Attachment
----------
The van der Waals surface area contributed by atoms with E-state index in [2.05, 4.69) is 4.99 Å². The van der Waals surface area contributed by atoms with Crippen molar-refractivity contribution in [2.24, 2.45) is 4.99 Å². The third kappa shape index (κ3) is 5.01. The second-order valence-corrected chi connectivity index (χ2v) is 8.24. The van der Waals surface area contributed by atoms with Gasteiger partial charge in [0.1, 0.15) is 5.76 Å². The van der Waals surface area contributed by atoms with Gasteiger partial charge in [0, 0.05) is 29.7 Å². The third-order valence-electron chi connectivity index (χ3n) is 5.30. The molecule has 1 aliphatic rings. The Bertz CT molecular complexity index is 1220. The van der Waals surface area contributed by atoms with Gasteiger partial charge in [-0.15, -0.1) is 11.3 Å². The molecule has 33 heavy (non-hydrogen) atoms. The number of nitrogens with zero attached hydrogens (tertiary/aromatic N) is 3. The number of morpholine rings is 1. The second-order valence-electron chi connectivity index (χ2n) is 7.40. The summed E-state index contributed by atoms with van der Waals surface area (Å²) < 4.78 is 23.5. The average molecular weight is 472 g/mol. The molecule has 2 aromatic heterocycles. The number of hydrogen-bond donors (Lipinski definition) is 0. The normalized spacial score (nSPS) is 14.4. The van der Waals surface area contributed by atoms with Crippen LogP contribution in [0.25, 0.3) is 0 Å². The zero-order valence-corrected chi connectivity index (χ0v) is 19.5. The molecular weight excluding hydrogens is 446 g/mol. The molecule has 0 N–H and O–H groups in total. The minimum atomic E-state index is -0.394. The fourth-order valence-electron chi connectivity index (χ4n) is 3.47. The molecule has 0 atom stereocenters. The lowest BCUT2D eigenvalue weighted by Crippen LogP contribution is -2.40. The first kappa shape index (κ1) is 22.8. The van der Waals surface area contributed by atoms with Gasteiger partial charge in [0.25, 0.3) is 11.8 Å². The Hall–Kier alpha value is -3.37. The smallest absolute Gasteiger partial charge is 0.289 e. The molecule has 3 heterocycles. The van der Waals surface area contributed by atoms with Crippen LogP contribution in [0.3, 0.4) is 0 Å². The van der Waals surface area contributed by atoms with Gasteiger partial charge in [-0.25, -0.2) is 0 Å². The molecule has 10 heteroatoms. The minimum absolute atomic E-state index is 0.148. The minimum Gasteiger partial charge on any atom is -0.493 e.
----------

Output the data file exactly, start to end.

The van der Waals surface area contributed by atoms with E-state index in [2.05, 4.69) is 4.99 Å². The van der Waals surface area contributed by atoms with Crippen molar-refractivity contribution in [2.24, 2.45) is 4.99 Å². The third kappa shape index (κ3) is 5.01. The second-order valence-corrected chi connectivity index (χ2v) is 8.24. The van der Waals surface area contributed by atoms with Gasteiger partial charge in [0.1, 0.15) is 5.76 Å². The van der Waals surface area contributed by atoms with Gasteiger partial charge in [0, 0.05) is 29.7 Å². The third-order valence-electron chi connectivity index (χ3n) is 5.30. The molecule has 1 aliphatic rings. The Bertz CT molecular complexity index is 1220. The van der Waals surface area contributed by atoms with Gasteiger partial charge in [-0.15, -0.1) is 11.3 Å². The molecule has 33 heavy (non-hydrogen) atoms. The number of nitrogens with zero attached hydrogens (tertiary/aromatic N) is 3. The number of morpholine rings is 1. The second-order valence-electron chi connectivity index (χ2n) is 7.40. The summed E-state index contributed by atoms with van der Waals surface area (Å²) < 4.78 is 23.5. The average molecular weight is 472 g/mol. The molecule has 2 aromatic heterocycles. The number of hydrogen-bond donors (Lipinski definition) is 0. The normalized spacial score (nSPS) is 14.4. The van der Waals surface area contributed by atoms with Crippen LogP contribution in [0.25, 0.3) is 0 Å². The zero-order valence-corrected chi connectivity index (χ0v) is 19.5. The molecular weight excluding hydrogens is 446 g/mol. The molecule has 0 N–H and O–H groups in total. The minimum atomic E-state index is -0.394. The fourth-order valence-electron chi connectivity index (χ4n) is 3.47. The molecule has 0 atom stereocenters. The lowest BCUT2D eigenvalue weighted by Crippen LogP contribution is -2.40. The first kappa shape index (κ1) is 22.8. The van der Waals surface area contributed by atoms with Gasteiger partial charge in [0.25, 0.3) is 11.8 Å². The Hall–Kier alpha value is -3.37. The smallest absolute Gasteiger partial charge is 0.289 e. The molecule has 3 heterocycles. The van der Waals surface area contributed by atoms with Crippen LogP contribution in [0.3, 0.4) is 0 Å². The van der Waals surface area contributed by atoms with Gasteiger partial charge in [-0.25, -0.2) is 0 Å². The molecule has 10 heteroatoms. The minimum absolute atomic E-state index is 0.148. The minimum Gasteiger partial charge on any atom is -0.493 e.